Dynalist-style list navigation

Use case or problem

I tend to use multilevel lists when I take my initial notes from lectures or other structured presentations. In my experience, this places a minimum of strain on me while allowing me to remind myself of the main points as I go along. My rationale is that I can process the notes into another form & find deeper connections after I’ve accomplished the task of writing down what’s important.

One of the first things that I noticed when I began using Obsidian is that there’s no easy way to switch to the previous level of a multilevel list (see related feature request). Obsidian’s current behaviour doesn’t allow for adding additional information at a previous level, if desired, before exiting a list.

Proposed solution

I propose making list navigation work the same as in Dynalist, using TAB and ENTER to move between levels. This way, Obsidian would only exit a list if ENTER were pressed at an empty line on the first level—perhaps with a keyboard shortcut to leave a list straightaway at the second level and above.

That said, I’m on board with the previous request for customized shortcuts. I chose to raise the issue mainly because I doubted whether or not I’d be able to select ENTER as an option for this.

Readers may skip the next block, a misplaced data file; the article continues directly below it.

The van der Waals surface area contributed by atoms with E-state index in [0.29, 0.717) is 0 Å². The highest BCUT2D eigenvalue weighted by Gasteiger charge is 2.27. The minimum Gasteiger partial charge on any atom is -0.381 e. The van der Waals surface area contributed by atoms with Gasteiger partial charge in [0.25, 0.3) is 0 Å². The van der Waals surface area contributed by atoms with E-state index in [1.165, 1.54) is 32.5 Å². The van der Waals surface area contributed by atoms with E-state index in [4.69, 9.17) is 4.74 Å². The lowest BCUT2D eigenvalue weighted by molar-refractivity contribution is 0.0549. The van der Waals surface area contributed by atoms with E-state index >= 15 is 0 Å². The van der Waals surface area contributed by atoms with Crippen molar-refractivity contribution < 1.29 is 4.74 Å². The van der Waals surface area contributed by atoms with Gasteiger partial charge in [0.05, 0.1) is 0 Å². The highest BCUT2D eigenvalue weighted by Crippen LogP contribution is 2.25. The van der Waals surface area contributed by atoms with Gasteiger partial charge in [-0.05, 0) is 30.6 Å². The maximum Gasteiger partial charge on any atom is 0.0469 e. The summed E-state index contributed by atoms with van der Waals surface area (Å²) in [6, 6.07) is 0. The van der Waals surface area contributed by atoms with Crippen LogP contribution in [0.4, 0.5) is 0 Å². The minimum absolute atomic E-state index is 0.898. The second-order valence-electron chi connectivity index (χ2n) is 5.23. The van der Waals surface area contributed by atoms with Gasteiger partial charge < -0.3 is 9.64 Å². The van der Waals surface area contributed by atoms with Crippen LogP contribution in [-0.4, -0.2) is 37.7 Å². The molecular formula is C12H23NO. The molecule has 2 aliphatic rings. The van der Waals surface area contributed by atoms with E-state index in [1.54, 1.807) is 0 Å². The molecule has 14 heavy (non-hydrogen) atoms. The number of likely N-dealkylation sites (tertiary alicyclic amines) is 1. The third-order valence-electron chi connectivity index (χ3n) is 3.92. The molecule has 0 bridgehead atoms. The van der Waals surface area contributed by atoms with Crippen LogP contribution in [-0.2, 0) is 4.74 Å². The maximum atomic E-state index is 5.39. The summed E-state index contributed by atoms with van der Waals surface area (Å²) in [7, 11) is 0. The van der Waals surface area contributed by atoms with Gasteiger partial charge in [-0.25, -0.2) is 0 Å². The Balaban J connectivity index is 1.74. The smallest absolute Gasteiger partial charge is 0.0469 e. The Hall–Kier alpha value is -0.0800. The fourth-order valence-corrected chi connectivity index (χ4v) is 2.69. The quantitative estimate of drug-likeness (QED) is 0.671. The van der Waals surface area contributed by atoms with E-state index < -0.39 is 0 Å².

Current workaround

I’m open to any suggestions to improve my process of taking spontaneous notes, preferably ones that don’t involve using a dedicated outliner or other software. I’m an average typist at best, and I have a motor disability, meaning that my biggest challenge is often copying down an idea before the speaker moves on. (Perhaps someone knows a form of shorthand I can use? :wink:)

Related feature requests

Bullet list manipulation: add custom hotkeys for indent in/out



Please consider implementing this. I’ve heard that people working on Dynalist are the ones who made Obsidian so it shouldn’t be as difficult to pull it off.

Maybe it could be a feature that can be toggled from Settings according to each individual’s preference.

There are a myriad of vital use cases of zooming into a concept/idea’s smallest “buildings blocks” and tweaking them and/or building around them and Dyanlist’s list navigation helps tremendously in doing exactly that. Unfortunately for Obsidian, while attempting to build ideas in a list-like fashion it doesn’t take long before the indentations get too far to the right and the text starts to wrap into 3-4 lines consisting of just a few words, which in turn look unpleasant and confusing.